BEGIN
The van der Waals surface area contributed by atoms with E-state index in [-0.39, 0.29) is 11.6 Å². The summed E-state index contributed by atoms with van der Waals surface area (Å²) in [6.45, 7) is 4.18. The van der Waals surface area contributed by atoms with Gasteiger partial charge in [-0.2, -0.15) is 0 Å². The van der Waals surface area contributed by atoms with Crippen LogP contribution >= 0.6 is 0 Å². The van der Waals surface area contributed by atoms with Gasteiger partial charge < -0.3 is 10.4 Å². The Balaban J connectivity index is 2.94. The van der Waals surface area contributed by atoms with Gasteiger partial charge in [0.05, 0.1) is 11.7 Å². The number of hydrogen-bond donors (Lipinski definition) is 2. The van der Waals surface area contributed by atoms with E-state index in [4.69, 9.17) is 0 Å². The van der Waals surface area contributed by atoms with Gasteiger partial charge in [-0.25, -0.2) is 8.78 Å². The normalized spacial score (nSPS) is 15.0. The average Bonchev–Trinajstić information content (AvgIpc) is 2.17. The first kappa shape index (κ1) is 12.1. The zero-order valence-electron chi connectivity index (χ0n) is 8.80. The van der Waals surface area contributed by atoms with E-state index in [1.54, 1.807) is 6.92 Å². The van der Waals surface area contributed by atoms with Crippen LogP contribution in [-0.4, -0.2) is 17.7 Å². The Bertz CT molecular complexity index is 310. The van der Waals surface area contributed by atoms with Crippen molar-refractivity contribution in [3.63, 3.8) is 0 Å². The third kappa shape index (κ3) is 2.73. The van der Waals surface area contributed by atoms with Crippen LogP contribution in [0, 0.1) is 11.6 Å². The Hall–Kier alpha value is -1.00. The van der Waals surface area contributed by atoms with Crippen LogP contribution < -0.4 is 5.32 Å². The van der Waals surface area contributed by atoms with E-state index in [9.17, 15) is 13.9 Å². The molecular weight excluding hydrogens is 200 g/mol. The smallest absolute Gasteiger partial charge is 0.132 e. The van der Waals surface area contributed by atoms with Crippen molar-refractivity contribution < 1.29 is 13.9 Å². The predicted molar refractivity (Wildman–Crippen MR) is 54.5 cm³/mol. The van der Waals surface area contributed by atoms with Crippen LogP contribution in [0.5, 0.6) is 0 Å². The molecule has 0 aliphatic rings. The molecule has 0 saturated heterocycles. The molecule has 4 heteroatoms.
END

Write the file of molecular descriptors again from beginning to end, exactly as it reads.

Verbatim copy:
The van der Waals surface area contributed by atoms with E-state index in [-0.39, 0.29) is 11.6 Å². The summed E-state index contributed by atoms with van der Waals surface area (Å²) in [6.45, 7) is 4.18. The van der Waals surface area contributed by atoms with Gasteiger partial charge in [-0.2, -0.15) is 0 Å². The van der Waals surface area contributed by atoms with Crippen LogP contribution >= 0.6 is 0 Å². The van der Waals surface area contributed by atoms with Gasteiger partial charge < -0.3 is 10.4 Å². The Balaban J connectivity index is 2.94. The van der Waals surface area contributed by atoms with Gasteiger partial charge in [0.05, 0.1) is 11.7 Å². The number of hydrogen-bond donors (Lipinski definition) is 2. The van der Waals surface area contributed by atoms with E-state index in [4.69, 9.17) is 0 Å². The van der Waals surface area contributed by atoms with Gasteiger partial charge in [-0.25, -0.2) is 8.78 Å². The normalized spacial score (nSPS) is 15.0. The average Bonchev–Trinajstić information content (AvgIpc) is 2.17. The first kappa shape index (κ1) is 12.1. The zero-order valence-electron chi connectivity index (χ0n) is 8.80. The van der Waals surface area contributed by atoms with E-state index in [1.54, 1.807) is 6.92 Å². The van der Waals surface area contributed by atoms with Crippen LogP contribution in [-0.4, -0.2) is 17.7 Å². The Bertz CT molecular complexity index is 310. The van der Waals surface area contributed by atoms with Crippen molar-refractivity contribution in [3.63, 3.8) is 0 Å². The third kappa shape index (κ3) is 2.73. The van der Waals surface area contributed by atoms with Crippen LogP contribution in [0, 0.1) is 11.6 Å². The Hall–Kier alpha value is -1.00. The van der Waals surface area contributed by atoms with Crippen LogP contribution < -0.4 is 5.32 Å². The van der Waals surface area contributed by atoms with E-state index in [9.17, 15) is 13.9 Å². The molecular weight excluding hydrogens is 200 g/mol. The smallest absolute Gasteiger partial charge is 0.132 e. The van der Waals surface area contributed by atoms with Crippen molar-refractivity contribution < 1.29 is 13.9 Å². The predicted molar refractivity (Wildman–Crippen MR) is 54.5 cm³/mol. The van der Waals surface area contributed by atoms with Crippen LogP contribution in [0.5, 0.6) is 0 Å². The molecule has 0 aliphatic rings. The molecule has 0 saturated heterocycles. The molecule has 4 heteroatoms.